by Sam Shepard
Williamstown Theater Festival
Sets: Neil Patel
Costumes: Linda Cho
Lights: Ben Stanton
Sound: Darren L. West
This production had our attention even before the play began. We started the evening contemplating the back of what appeared to be a ranch house in a California suburb, on the edge of the Mojave Desert, somewhere about 40 miles from LA. A crew of Ninja stage hands emerged and rotated the house to reveal a modest home. Behind the house, designed by Neil Patel, was a backdrop signifying, like a Georgia O'Keeffe painting, the undulating line of sand dunes. There were enormous light elements by Ben Stanton that were raised and lowered to signify the passage of day to night. Scenes were also marked by brilliant musical intervals designed by Darron L. West including fragments of Country and Western Music. Was that a bit of Hank Williams we heard? Or was it Jimmie Rodgers?
-Charles Giuliano, Berkshire Fine Arts
Daniel Goldstein’s production is as smart as the work of his two lead actors. Neil Patel’s set design opens with the plain exterior of a ranch house, isolated against a blue desert sky. Then, as “stagehands’’ wheel giant movie-style lights into position, the house rotates to reveal its interior, a pitch-perfect rendition of the 1980 suburban kitchen in which all the action takes place.
The hints of moviemaking recur throughout, with more lights being raised and lowered to suggest a change from day to night; Ben Stanton’s lighting design also modulates the backdrop colors to create everything from stark desert noon to tranquil suburban twilight. Sound designer Darron L. West contributes a witty play on the Hank Williams tune that Shepard specifies for the break between acts: “Ramblin’ Man’’ plays out, then gives way to a familiar sound that’s hard to identify at first, because it’s rarely heard these days. It’s the repetitive thump-scratch of a needle hitting the center label of a vinyl record.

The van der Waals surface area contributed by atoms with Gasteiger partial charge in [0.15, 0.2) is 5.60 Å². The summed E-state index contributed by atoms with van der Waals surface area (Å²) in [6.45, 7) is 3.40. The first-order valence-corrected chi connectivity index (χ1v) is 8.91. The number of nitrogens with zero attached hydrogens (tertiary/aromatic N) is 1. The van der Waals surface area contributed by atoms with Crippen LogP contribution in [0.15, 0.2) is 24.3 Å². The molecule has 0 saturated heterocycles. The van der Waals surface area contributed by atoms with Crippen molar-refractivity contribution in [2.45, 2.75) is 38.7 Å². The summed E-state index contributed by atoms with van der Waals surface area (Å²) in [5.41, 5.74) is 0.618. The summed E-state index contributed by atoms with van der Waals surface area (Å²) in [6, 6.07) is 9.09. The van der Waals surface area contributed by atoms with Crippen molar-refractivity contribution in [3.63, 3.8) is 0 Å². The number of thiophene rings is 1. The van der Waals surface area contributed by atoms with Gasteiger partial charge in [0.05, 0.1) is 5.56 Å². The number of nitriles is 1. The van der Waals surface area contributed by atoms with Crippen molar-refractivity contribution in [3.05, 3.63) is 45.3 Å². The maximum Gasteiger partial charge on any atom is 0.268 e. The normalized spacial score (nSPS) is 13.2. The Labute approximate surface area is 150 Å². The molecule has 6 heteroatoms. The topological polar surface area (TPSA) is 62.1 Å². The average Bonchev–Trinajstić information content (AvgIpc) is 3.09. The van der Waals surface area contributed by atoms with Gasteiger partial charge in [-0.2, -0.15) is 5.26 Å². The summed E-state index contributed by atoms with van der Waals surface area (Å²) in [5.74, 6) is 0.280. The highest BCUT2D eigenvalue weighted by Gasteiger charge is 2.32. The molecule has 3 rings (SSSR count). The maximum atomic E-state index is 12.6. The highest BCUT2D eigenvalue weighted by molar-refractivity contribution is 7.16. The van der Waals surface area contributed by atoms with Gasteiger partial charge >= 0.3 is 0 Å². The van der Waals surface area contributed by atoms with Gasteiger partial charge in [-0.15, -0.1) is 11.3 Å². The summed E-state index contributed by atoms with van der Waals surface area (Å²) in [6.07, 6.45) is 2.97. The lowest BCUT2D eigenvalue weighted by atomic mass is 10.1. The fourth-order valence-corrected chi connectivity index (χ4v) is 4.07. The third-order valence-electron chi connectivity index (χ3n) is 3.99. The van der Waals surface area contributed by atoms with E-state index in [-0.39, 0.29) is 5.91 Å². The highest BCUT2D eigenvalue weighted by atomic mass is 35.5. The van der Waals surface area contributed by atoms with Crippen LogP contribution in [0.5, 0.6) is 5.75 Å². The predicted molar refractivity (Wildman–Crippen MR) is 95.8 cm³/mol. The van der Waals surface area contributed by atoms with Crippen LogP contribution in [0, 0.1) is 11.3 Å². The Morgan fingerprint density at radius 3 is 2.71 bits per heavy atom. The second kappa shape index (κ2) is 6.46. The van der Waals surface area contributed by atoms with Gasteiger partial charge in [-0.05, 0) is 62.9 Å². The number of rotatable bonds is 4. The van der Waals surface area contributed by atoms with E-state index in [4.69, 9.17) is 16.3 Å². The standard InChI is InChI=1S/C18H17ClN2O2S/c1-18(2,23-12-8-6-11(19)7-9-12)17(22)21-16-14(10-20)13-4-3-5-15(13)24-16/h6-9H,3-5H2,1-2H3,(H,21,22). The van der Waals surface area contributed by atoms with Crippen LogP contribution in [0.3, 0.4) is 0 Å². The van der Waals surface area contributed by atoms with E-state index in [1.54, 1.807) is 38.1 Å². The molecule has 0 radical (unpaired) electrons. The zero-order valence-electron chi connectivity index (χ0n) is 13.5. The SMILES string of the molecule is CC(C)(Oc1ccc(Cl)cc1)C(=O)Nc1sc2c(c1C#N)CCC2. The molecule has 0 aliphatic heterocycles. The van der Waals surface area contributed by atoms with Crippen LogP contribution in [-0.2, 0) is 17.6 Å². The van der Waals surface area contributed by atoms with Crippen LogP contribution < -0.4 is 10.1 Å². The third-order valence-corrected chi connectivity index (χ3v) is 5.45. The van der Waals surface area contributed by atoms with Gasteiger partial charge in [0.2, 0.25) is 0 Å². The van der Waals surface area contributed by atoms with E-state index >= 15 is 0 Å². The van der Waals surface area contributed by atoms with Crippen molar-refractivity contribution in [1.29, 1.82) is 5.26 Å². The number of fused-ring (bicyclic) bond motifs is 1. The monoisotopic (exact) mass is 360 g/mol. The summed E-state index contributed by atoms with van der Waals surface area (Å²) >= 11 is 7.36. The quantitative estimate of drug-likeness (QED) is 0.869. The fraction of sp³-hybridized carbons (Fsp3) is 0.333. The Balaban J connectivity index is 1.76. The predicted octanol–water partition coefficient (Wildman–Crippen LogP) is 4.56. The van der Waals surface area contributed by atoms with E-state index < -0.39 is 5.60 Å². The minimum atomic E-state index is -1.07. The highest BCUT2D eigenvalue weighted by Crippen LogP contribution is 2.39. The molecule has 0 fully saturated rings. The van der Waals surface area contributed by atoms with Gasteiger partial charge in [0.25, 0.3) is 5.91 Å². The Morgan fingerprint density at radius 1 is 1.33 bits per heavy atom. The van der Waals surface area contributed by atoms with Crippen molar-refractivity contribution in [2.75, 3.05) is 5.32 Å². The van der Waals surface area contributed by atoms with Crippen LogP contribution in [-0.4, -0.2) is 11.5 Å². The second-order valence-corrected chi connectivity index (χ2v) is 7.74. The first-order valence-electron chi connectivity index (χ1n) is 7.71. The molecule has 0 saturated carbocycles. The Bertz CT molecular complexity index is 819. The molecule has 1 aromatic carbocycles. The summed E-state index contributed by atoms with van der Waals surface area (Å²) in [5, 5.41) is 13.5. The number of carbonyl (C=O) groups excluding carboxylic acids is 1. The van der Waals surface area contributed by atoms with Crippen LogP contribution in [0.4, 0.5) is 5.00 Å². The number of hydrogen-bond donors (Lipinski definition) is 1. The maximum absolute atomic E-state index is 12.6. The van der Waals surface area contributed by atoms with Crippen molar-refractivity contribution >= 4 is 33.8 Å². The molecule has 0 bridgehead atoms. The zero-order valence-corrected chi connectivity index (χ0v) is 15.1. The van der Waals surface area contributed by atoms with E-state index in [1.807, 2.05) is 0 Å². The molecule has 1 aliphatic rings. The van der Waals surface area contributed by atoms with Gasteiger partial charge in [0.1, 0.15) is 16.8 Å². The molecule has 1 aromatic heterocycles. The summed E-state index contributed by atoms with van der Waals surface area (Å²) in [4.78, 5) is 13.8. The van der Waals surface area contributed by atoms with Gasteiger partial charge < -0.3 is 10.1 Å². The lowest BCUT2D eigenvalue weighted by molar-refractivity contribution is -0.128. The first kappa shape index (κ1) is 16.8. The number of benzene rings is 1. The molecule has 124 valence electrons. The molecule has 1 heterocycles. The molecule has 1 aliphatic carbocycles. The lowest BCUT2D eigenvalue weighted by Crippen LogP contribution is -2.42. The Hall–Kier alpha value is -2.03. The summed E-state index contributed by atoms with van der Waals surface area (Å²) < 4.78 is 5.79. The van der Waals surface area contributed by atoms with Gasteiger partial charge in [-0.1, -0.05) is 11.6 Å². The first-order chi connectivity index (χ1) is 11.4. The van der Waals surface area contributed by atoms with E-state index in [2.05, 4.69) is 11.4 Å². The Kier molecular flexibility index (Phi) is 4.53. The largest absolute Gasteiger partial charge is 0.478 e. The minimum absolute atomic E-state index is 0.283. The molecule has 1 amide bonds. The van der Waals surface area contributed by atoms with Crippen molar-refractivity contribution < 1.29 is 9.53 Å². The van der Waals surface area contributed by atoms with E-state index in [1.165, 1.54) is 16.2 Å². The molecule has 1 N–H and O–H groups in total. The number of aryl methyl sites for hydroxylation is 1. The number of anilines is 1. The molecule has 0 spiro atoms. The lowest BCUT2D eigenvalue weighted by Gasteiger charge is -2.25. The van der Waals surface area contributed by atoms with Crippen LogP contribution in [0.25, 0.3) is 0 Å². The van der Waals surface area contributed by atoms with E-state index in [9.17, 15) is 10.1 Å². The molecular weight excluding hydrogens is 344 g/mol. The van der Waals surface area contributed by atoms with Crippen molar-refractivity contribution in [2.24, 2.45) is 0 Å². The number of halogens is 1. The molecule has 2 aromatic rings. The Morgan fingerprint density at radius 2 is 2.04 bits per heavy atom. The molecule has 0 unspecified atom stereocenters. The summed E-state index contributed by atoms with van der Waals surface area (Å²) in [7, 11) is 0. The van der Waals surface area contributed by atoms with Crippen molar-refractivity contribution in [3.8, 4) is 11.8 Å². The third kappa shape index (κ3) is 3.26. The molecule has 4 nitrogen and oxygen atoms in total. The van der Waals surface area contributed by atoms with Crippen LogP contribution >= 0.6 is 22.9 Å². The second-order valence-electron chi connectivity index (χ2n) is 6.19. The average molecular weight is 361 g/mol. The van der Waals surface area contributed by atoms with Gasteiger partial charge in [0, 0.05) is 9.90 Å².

That’s brilliant because it nails Shepard’s central concern, both in “True West’’ and elsewhere. He’s writing at once about our fantasies - particularly men’s fantasies, it must be said - of the West and of the “true’’ Western man, and about the reality that contradicts those fantasies, and probably always has. We hear an authentic twang in Williams’s sorrowful voice, but the authenticity is canned.
Goldstein makes the tensions and contradictions palpable but not obvious - and he also allows us to develop our own complex reactions to the story, rather than letting it slip toward either glorifying or condemning the particular brand of American machismo that Shepard explores. This “True West’’ has the hard, bracing poetry of the desert, along with the absurd misery of the suburb. It’s a modern Western fable with the deceptive ring of truth.
-Louise Kennedy, The Boston Globe
Goldstein’s best move is finding so much of the comedy that lurks in Shepard; which is so often left out.
-Michael Eck, Times Union
It may well prove to be Williamstown’s hit of the season. Besides it’s talented cast, the magnificent set, ingenious lighting (especially the lowering and raising blue moon spots or day-time blistering suns.), and great supporting sound (by Darren L. West) not only of coyotes and crickets but of music linking the scenes. Director Daniel Goldstein can be proud of this production which seems to me, with limited Shepard experience, to have captured whatever it is that makes a Shepard play True Shepard, whatever that is!
-Frances Benn Hall – Berkshirelinks.com